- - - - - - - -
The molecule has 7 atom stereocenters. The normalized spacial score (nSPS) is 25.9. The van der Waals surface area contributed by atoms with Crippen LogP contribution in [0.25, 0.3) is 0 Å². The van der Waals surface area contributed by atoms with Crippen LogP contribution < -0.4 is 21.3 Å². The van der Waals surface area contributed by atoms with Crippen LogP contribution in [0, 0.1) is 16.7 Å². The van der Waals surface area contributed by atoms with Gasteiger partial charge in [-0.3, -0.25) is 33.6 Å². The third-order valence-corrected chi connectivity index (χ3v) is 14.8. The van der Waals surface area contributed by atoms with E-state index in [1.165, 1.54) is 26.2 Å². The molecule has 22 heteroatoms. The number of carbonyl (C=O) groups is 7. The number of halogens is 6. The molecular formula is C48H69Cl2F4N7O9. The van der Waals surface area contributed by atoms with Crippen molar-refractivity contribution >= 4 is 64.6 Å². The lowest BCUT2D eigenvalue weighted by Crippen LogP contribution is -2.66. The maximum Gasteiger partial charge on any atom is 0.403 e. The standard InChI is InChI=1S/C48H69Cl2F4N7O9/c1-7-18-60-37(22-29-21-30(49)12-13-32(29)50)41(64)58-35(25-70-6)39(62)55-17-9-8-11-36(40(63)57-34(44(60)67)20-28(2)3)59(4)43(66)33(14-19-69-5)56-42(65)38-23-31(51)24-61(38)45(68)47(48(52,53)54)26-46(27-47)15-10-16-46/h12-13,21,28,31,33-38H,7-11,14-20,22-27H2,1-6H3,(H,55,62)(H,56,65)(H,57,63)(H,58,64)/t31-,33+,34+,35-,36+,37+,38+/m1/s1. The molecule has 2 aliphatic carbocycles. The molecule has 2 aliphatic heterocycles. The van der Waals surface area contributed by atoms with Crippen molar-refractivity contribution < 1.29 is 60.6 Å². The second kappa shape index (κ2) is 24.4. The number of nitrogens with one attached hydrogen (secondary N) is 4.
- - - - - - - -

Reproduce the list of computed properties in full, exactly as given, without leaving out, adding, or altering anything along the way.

The molecule has 7 atom stereocenters. The normalized spacial score (nSPS) is 25.9. The van der Waals surface area contributed by atoms with Crippen LogP contribution in [0.25, 0.3) is 0 Å². The van der Waals surface area contributed by atoms with Crippen LogP contribution < -0.4 is 21.3 Å². The van der Waals surface area contributed by atoms with Crippen LogP contribution in [0, 0.1) is 16.7 Å². The van der Waals surface area contributed by atoms with Gasteiger partial charge in [-0.3, -0.25) is 33.6 Å². The third-order valence-corrected chi connectivity index (χ3v) is 14.8. The van der Waals surface area contributed by atoms with E-state index in [1.165, 1.54) is 26.2 Å². The molecule has 22 heteroatoms. The number of carbonyl (C=O) groups is 7. The number of halogens is 6. The molecular formula is C48H69Cl2F4N7O9. The van der Waals surface area contributed by atoms with Crippen molar-refractivity contribution >= 4 is 64.6 Å². The lowest BCUT2D eigenvalue weighted by Crippen LogP contribution is -2.66. The maximum Gasteiger partial charge on any atom is 0.403 e. The standard InChI is InChI=1S/C48H69Cl2F4N7O9/c1-7-18-60-37(22-29-21-30(49)12-13-32(29)50)41(64)58-35(25-70-6)39(62)55-17-9-8-11-36(40(63)57-34(44(60)67)20-28(2)3)59(4)43(66)33(14-19-69-5)56-42(65)38-23-31(51)24-61(38)45(68)47(48(52,53)54)26-46(27-47)15-10-16-46/h12-13,21,28,31,33-38H,7-11,14-20,22-27H2,1-6H3,(H,55,62)(H,56,65)(H,57,63)(H,58,64)/t31-,33+,34+,35-,36+,37+,38+/m1/s1. The molecule has 2 aliphatic carbocycles. The molecule has 2 aliphatic heterocycles. The van der Waals surface area contributed by atoms with Crippen molar-refractivity contribution < 1.29 is 60.6 Å². The second kappa shape index (κ2) is 24.4. The number of nitrogens with one attached hydrogen (secondary N) is 4.